House rental prices in Auckland could rise by up to 50 per cent in some areas because new mortgage lending restrictions are pushing would-be home owners into the rental market.
Market observers say rents for three-bedroom properties in suburbs near transport links and schools could be expected to rise the most.
One commentator says he has already started to see "slum-like conditions" in rental properties as desperate tenants crowd into homes to split the costs.
The latest Auckland rental figures, for the six months to September 30, just before the Reserve Bank's loan-to-value ratio changes came in, show a 3 per cent increase in the weekly price for three-bedroom homes on the same period last year.
All but four of the city's 30 suburbs - covering the area from Orewa to Pukekohe - had risen, according to property management company Crockers. Some renters were paying up to $50 a week more.
The area that encompasses Ponsonby, St Mary's Bay and Herne Bay remained the most expensive place to rent at $766 a week - an increase of 6 per cent.
At the other end of the market, Pukekohe was the cheapest place to rent at $359 a week, but had still increased by 3 per cent.
Property investor and author Olly Newland said rents in some areas could go up by between 20 and 50 per cent over the next 12 to 18 months.
It would mainly affect Auckland suburbs that were handy to schools, close to transport links and had at least three rooms so tenants could share the high rents.
"People will be staying in their rental homes a bit longer than they were and there'll be more competition for good rental properties," Mr Newland said.
It made rental properties extremely attractive to investors who would either return to the market after pulling out during the global financial crisis, or simply expand their portfolio.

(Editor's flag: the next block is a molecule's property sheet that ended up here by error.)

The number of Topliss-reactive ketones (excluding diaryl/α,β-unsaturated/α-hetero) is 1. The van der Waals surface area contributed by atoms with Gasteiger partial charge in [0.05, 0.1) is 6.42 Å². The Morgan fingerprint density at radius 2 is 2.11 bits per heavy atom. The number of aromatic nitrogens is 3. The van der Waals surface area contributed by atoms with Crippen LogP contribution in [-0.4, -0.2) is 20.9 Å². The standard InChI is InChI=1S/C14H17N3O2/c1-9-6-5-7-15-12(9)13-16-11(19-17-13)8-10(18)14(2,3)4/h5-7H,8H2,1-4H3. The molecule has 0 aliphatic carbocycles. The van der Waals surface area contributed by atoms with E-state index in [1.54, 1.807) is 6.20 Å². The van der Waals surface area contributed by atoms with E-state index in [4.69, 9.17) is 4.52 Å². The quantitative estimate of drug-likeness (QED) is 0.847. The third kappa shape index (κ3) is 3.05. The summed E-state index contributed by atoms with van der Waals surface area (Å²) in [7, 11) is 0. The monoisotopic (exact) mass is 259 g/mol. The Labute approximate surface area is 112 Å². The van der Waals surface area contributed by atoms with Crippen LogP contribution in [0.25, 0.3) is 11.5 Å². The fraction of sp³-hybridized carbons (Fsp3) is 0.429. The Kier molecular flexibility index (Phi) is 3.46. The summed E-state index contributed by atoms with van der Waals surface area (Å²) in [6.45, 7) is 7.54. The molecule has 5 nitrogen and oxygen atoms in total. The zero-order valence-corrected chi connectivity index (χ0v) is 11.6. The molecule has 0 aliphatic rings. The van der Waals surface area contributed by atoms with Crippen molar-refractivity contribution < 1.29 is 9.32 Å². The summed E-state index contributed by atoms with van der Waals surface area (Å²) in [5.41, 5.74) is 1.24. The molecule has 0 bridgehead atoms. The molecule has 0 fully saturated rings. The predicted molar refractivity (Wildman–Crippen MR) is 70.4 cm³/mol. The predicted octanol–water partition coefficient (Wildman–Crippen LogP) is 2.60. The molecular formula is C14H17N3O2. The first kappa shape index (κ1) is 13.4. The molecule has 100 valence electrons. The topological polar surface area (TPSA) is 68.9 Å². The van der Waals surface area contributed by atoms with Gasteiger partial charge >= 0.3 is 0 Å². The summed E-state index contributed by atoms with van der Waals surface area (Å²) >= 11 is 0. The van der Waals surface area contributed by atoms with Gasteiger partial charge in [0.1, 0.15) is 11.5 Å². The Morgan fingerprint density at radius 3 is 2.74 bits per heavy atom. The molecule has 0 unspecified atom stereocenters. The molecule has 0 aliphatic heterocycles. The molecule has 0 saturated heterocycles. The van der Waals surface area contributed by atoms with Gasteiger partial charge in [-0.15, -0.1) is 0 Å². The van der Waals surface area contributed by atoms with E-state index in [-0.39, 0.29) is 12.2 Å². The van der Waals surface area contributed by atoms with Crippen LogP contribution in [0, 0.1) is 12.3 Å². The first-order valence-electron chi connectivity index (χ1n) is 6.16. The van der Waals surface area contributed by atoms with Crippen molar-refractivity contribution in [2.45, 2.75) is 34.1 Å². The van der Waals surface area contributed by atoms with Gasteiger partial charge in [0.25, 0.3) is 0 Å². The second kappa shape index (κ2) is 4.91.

Some landlords were capitalising on the desperate market by renting out homes on a room-by-room basis.
"It's not a good look," Mr Newland said. "We don't want to go the way of Bangladesh. It's quite rife. We come across it all the time, especially in the lower socio-economic areas.
"We don't want to become a nation of slum-dwellers in the main cities.
"I get rent and I'm happy to collect it but I'm certainly not interested in becoming a slum landlord."
Some tenants were cramming in other occupants without telling their landlords.
"A lot of clients have rented a three-bedroom house to a couple and when they turn up a week or a month later, there's 20 people in there," Mr Newland said.
Chrissy Houlahan, of Rentmenow Property Management, also expected to see a 50 per cent rise because of the restrictions, and because investors were paying premium prices for homes in a heightened market.
She said she was fed up with the process and was walking away from overpriced properties.
"I say to landlords 'You can't expect tenants to pay your mortgage just because you've paid way above what you should have paid'. It's so frustrating for me to see what's happening.
"There's just nothing around for people and they're forced into paying ridiculous prices. They don't have a choice or they end up on the street. You're going to have more and more people living in garages.
"There are certain types of investors out there and they're the ones that are really trying to screw every little cent out of the market."
She'd seen landlords add bedrooms to tiny units to try and fit more tenants in.
One two-bedroom unit she was trying to rent in Mt Wellington had been converted into three bedrooms. The landlord was asking for $420, but she said it should be priced at about $350.